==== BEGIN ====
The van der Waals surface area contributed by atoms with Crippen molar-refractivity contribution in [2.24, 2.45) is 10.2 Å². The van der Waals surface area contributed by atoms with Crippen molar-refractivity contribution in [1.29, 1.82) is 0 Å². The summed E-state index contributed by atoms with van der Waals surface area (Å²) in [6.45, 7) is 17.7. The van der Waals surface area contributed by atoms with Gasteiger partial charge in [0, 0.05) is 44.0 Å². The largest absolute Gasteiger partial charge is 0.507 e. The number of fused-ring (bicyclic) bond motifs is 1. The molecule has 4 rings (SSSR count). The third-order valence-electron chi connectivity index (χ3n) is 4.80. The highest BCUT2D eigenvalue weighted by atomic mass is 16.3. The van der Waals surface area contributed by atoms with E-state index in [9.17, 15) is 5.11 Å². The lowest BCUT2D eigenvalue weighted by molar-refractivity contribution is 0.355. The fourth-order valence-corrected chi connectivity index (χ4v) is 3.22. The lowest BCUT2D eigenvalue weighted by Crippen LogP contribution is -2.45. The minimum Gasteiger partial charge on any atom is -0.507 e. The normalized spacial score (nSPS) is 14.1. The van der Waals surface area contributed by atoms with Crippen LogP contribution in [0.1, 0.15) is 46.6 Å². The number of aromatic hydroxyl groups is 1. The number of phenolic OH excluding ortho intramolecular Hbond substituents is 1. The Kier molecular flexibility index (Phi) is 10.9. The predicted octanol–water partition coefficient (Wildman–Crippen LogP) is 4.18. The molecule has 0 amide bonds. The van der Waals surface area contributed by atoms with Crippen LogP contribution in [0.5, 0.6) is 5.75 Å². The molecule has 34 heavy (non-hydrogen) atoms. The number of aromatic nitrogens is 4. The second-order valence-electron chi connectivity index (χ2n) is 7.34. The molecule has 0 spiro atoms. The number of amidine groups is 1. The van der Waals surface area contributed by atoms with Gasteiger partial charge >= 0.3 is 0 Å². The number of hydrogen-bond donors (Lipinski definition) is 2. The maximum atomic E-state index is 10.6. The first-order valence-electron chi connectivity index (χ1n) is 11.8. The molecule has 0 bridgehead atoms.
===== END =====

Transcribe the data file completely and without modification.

The van der Waals surface area contributed by atoms with Crippen molar-refractivity contribution in [2.24, 2.45) is 10.2 Å². The van der Waals surface area contributed by atoms with Crippen molar-refractivity contribution in [1.29, 1.82) is 0 Å². The summed E-state index contributed by atoms with van der Waals surface area (Å²) in [6.45, 7) is 17.7. The van der Waals surface area contributed by atoms with Gasteiger partial charge in [0, 0.05) is 44.0 Å². The largest absolute Gasteiger partial charge is 0.507 e. The number of fused-ring (bicyclic) bond motifs is 1. The molecule has 4 rings (SSSR count). The third-order valence-electron chi connectivity index (χ3n) is 4.80. The highest BCUT2D eigenvalue weighted by atomic mass is 16.3. The van der Waals surface area contributed by atoms with E-state index in [9.17, 15) is 5.11 Å². The lowest BCUT2D eigenvalue weighted by molar-refractivity contribution is 0.355. The fourth-order valence-corrected chi connectivity index (χ4v) is 3.22. The lowest BCUT2D eigenvalue weighted by Crippen LogP contribution is -2.45. The minimum Gasteiger partial charge on any atom is -0.507 e. The normalized spacial score (nSPS) is 14.1. The van der Waals surface area contributed by atoms with Crippen LogP contribution in [0.1, 0.15) is 46.6 Å². The number of aromatic hydroxyl groups is 1. The number of phenolic OH excluding ortho intramolecular Hbond substituents is 1. The Kier molecular flexibility index (Phi) is 10.9. The predicted octanol–water partition coefficient (Wildman–Crippen LogP) is 4.18. The molecule has 0 amide bonds. The van der Waals surface area contributed by atoms with Crippen LogP contribution in [0.5, 0.6) is 5.75 Å². The molecule has 34 heavy (non-hydrogen) atoms. The number of aromatic nitrogens is 4. The second-order valence-electron chi connectivity index (χ2n) is 7.34. The molecule has 0 spiro atoms. The number of amidine groups is 1. The van der Waals surface area contributed by atoms with Gasteiger partial charge >= 0.3 is 0 Å². The number of hydrogen-bond donors (Lipinski definition) is 2. The maximum atomic E-state index is 10.6. The first-order valence-electron chi connectivity index (χ1n) is 11.8. The molecule has 0 bridgehead atoms.